Valentina Lisitsa plays Ludwig van Beethoven’s The Piano Sonata No. 14 “Quasi Una Fantasia” Opus 27 No. 2, also known as the “Moonlight Sonata”. Completed in 1801 and dedicated in 1802 to his pupil, Countess Giulietta Guicciardi, it is one of Beethoven’s most popular compositions for the piano.
It is named “The Moonlight Sonata” by poet Ludwig Rellstab who, in 1832, had this inspiration on a moon-lit night on the banks of the Lucerna River.
Ludwig van Beethoven’s Piano Sonata No. 14 in C♯ minor “Quasi
The piece is one of Beethoven’s most popular compositions for the piano, and it was a popular favorite even in his own day. Beethoven wrote the Moonlight Sonata in his early thirties
The sonata consists of three movements:
- Movement 1, Adagio sostenuto The first movement of the Moonlight Sonata is easily the most well known. The famous mysterious, almost haunting melody is dark and
whisperlike. The form of the first movement is a sort of “condensed” sonata. In other words, it plays the main melody, develops it, and then plays it again very similar to how it was originally played.
- Movement 2, Allegretto The second movement of the Moonlight Sonata is in the form of a scherzo (a comic composition, usually fast-moving and used in the place of a
minuetand trio during Beethoven’s time). The key of the second movement is D flat major, which is unrelated to the overall key of c#minor.
- Movement 3, Presto agitato The third movement is completely different from the previous two movements. Its rapid progressions from note to note are invigorating and powerful. The third movement of the Moonlight Sonata is actually marked piano, but Beethoven’s use of sforzandos and fortissimos make the piece actually sound as if the overall dynamic was fortissimo.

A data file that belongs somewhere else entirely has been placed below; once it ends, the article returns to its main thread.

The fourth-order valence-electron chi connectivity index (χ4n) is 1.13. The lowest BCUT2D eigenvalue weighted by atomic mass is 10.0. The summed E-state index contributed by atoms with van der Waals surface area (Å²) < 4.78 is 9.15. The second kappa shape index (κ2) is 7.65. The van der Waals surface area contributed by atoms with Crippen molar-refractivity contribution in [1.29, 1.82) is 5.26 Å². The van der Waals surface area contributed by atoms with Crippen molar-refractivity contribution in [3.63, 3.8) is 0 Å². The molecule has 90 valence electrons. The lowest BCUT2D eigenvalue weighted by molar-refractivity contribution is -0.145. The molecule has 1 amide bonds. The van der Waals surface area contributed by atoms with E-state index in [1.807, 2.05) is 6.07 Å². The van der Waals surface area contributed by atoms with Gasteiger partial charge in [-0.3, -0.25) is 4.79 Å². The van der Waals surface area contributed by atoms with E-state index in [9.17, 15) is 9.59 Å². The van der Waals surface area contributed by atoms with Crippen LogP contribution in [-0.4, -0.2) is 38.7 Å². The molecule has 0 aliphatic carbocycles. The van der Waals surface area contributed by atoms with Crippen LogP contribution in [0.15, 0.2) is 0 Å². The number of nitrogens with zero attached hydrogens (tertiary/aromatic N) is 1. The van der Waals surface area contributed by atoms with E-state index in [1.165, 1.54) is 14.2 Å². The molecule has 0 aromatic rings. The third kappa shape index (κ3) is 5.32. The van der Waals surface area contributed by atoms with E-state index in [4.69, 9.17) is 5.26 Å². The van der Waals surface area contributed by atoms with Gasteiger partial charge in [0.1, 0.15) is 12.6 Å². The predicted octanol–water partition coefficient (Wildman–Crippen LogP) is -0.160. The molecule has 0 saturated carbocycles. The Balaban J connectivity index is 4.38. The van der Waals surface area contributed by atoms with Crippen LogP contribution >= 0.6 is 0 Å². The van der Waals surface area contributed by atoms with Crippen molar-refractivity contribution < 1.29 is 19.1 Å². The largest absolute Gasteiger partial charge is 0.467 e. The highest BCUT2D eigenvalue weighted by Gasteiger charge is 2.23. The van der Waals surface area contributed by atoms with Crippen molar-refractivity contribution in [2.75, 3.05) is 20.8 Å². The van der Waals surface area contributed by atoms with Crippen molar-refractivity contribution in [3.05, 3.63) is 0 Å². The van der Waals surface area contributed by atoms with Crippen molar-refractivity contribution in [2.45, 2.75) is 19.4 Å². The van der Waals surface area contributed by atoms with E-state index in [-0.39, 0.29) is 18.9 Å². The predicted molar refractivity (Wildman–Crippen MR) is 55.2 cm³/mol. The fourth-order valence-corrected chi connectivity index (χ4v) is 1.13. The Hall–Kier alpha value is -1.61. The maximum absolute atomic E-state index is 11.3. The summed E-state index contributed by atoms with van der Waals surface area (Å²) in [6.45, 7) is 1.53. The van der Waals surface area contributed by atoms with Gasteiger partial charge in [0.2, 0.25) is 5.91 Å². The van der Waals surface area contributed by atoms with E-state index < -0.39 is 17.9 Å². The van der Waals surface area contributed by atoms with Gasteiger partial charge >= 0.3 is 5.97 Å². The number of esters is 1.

It is the weightiest of the three, reflecting an experiment of Beethoven’s (also carried out in the companion sonata, Opus 27, No. 1 and later on in Opus 101) placement of the most important movement of the sonata last. The writing has many fast arpeggios and strongly accented notes, and an effective performance demands lively and skillful playing. Of the final movement, Charles Rosen has written “it is the most unbridled in its representation of emotion. Even today, two hundred years later, its ferocity is astonishing.”
Valentina Lisitsa (born 1973) is a Ukrainian-born and trained classical pianist who resides in North Carolina. Lisitsa is among the most frequently viewed pianists on YouTube and is often praised as a highly commendable pianist. Lisitsa followed a unique path to success, independently launching the beginnings of her career via social media, without initially signing to a tour promoter or record company.
Lisitsa began playing the piano at the age of three, giving her first solo recital a year later. She gained a place at the Lysenko Music School for Gifted Children and later studied under Ludmilla Tsvierko at the Kyiv Conservatory. In 1991 she won the first prize in the Murray Dranoff Two Piano Competition together with Alexei Kuznetsoff, and she now resides in the USA.